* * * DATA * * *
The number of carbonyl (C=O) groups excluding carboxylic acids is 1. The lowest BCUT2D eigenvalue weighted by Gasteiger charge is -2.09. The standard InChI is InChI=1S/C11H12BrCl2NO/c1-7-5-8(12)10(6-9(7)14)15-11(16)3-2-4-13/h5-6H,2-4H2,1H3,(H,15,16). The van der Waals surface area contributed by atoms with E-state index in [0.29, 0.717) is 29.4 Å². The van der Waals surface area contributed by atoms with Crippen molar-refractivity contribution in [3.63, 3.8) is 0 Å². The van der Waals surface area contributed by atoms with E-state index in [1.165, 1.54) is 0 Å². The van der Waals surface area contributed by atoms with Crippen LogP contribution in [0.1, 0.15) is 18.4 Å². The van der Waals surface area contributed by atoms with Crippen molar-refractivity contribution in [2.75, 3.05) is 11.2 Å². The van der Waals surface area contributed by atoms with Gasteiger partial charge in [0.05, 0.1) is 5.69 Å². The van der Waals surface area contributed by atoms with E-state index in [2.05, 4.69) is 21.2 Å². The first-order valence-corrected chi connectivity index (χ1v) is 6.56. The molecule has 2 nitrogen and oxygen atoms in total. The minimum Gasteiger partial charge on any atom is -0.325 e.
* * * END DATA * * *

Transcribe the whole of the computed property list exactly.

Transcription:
The number of carbonyl (C=O) groups excluding carboxylic acids is 1. The lowest BCUT2D eigenvalue weighted by Gasteiger charge is -2.09. The standard InChI is InChI=1S/C11H12BrCl2NO/c1-7-5-8(12)10(6-9(7)14)15-11(16)3-2-4-13/h5-6H,2-4H2,1H3,(H,15,16). The van der Waals surface area contributed by atoms with E-state index in [0.29, 0.717) is 29.4 Å². The van der Waals surface area contributed by atoms with Crippen molar-refractivity contribution in [3.63, 3.8) is 0 Å². The van der Waals surface area contributed by atoms with E-state index in [1.165, 1.54) is 0 Å². The van der Waals surface area contributed by atoms with Crippen LogP contribution in [0.1, 0.15) is 18.4 Å². The van der Waals surface area contributed by atoms with Crippen molar-refractivity contribution in [2.75, 3.05) is 11.2 Å². The van der Waals surface area contributed by atoms with Gasteiger partial charge in [0.05, 0.1) is 5.69 Å². The van der Waals surface area contributed by atoms with E-state index in [2.05, 4.69) is 21.2 Å². The first-order valence-corrected chi connectivity index (χ1v) is 6.56. The molecule has 2 nitrogen and oxygen atoms in total. The minimum Gasteiger partial charge on any atom is -0.325 e.